A device that accesses services may be, for example, a wireless terminal, while an entity offering one or more services may be an access point. More specifically, an access point might be a Bluetooth base station, with Bluetooth being employed for communications between the access point and any particular terminal or the like. As another specific example, an access point might be an 802.11b base stations, with 802.11b being employed for communications between the access point and any particular terminal or the like. In the case where Bluetooth is employed for communications, distributed symmetrical keys may be capable of functioning as Bluetooth link keys.

Shown in FIG. 1 is an exemplary network topology corresponding to certain embodiments of the present invention. Shown in FIG. 1 is key server 101. Key server 101 may act to distribute a key, such as a symmetrical key, to terminal 103 and to one or more access points 105. As a specific example, key server 101 might distribute a key to terminal 103 and each access point 105. As another specific example, key server 101 might distribute a key to terminal 103 and two access points 105. Terminal 103 could be a wireless terminal, while the access points 105 could be wireless base stations.

It is noted that the access points shown could correspond to more than one zone and/or service provider. For instance, two of the access points shown could correspond to a first Bluetooth zone, while the third access point shown could correspond to a second Bluetooth zone. Although only one key sever is shown here, it is noted that there could be a plurality of key servers, each perhaps corresponding to a different zone. It is further noted that there could be more terminals than illustrated in FIG. 1, and more or less access points than illustrated in FIG. 1.

Distribution to terminal 103 could occur via link 107, while distribution to an access point 105 could occur via link 109. Link 107 might be additionally employed, for instance, to receive a key request from terminal 103. Link 107 could be implemented, for example, via SMS (short message service) communications. Link 109 could be implemented, for example, via a LAN (local area network), a WAN (wide area network), or the Internet, perhaps employing IPsec (Internet Protocol security).

As alluded to above, terminal 103 might employ a key received from server 101 in accessing services provided by access points 105 that also received the key. In accessing the service or services provided by an access point 105, terminal 103 and the access point might communicate, for example, via Bluetooth or 802.11b.

Various aspects of the present invention will now be described in greater detail.

Key Request and Key Distribution

Shown in FIG. 2 are steps involved in key request and key distribution in accordance with embodiments of the present invention. As a first step, a terminal or the like may request a key from a key server (step 201). The request may specify an identifier corresponding to the terminal, it's user, and/or the like. The identifier could be, for example, a MAC (media access control) address, a MIN (mobile identification number), a MDN (mobile directory number), or a Bluetooth device address. As will be discussed in greater detail below, a key server may take steps to ensure the anonymity of a requesting terminal and/or its user in the case where the terminal's request does not include such an identifier. Accordingly, a terminal's user might choose to specify and/or perform actions so that a request not include an identifier. A user might do so, for example, if she wished to enjoy such anonymity. The request may additionally specify an indication of service provider and/or zone. The zone could be, for example, a Bluetooth zone.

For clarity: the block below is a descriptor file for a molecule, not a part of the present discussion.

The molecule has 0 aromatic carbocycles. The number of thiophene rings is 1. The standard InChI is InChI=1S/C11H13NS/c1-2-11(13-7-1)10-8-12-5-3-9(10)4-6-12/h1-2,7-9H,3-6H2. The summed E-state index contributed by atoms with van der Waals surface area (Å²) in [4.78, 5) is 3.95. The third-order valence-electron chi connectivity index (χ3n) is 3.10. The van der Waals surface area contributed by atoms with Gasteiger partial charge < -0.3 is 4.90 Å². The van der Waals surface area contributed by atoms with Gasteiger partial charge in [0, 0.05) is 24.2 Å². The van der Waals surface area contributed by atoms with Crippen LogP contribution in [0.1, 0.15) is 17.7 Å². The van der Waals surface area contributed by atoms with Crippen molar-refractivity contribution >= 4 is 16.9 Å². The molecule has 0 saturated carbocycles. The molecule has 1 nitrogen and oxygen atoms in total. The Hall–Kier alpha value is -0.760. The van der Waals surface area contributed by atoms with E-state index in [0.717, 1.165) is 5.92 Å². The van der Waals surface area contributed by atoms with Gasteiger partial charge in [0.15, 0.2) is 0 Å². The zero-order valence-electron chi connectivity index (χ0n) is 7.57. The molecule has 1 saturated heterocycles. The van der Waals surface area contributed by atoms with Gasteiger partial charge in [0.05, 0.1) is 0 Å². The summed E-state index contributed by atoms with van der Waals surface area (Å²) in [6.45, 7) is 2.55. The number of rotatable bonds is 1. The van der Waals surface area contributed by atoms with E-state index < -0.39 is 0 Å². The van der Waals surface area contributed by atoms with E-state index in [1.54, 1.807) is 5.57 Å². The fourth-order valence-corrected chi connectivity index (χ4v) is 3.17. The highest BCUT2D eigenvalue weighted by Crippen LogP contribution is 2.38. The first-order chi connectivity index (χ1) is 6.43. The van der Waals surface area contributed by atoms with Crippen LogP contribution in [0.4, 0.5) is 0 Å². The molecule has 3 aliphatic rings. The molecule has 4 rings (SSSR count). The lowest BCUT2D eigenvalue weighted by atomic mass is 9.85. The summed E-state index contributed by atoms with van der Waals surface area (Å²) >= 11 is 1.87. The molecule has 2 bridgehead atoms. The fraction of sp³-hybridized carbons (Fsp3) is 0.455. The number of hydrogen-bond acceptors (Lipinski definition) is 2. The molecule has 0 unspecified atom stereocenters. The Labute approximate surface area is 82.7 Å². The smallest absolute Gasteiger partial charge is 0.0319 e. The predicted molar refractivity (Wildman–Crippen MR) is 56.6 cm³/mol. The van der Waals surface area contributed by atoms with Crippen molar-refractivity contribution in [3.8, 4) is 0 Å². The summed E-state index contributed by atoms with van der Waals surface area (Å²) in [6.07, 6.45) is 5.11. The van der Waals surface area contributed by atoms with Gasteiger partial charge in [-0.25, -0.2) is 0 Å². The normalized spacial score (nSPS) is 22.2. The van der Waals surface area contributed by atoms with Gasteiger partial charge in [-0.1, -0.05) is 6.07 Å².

The request may be dispatched in a number of ways. For example, the request could be dispatched as an SMS message directed from the terminal to the key sever. As another example, the terminal could access a web page, WAP landing page, or the like that solicits all or some of the above-noted request information. The page's solicitation might be implemented, for example, via forms, JavaScript, Java, and/or the like. Thus the page could provide a form having fields for items such as identifier, service provider, and/or zone. The information solicited by the page could be provided, for instance, automatically by the terminal or manually by the terminal's user.

In certain embodiments, upon receipt of the request, a key server might perform operations to charge for the key that will be distributed (step 203). Accordingly, the server might take note of any terminal identifier included in the request and take steps to charge the user, account, or the like corresponding to that identifier. In some embodiments, the server might first seek the permission of the terminal and/or its user before making any monetary charges. Accordingly, the key server might send a message to the terminal, explaining that a certain fee would need to be charged in order to fulfill the request, and asking if this was acceptable. The message could, for example, be presented to the terminal's user, perhaps as a GUI (graphical user interface) dialog box with buttons for “yes” and “no”.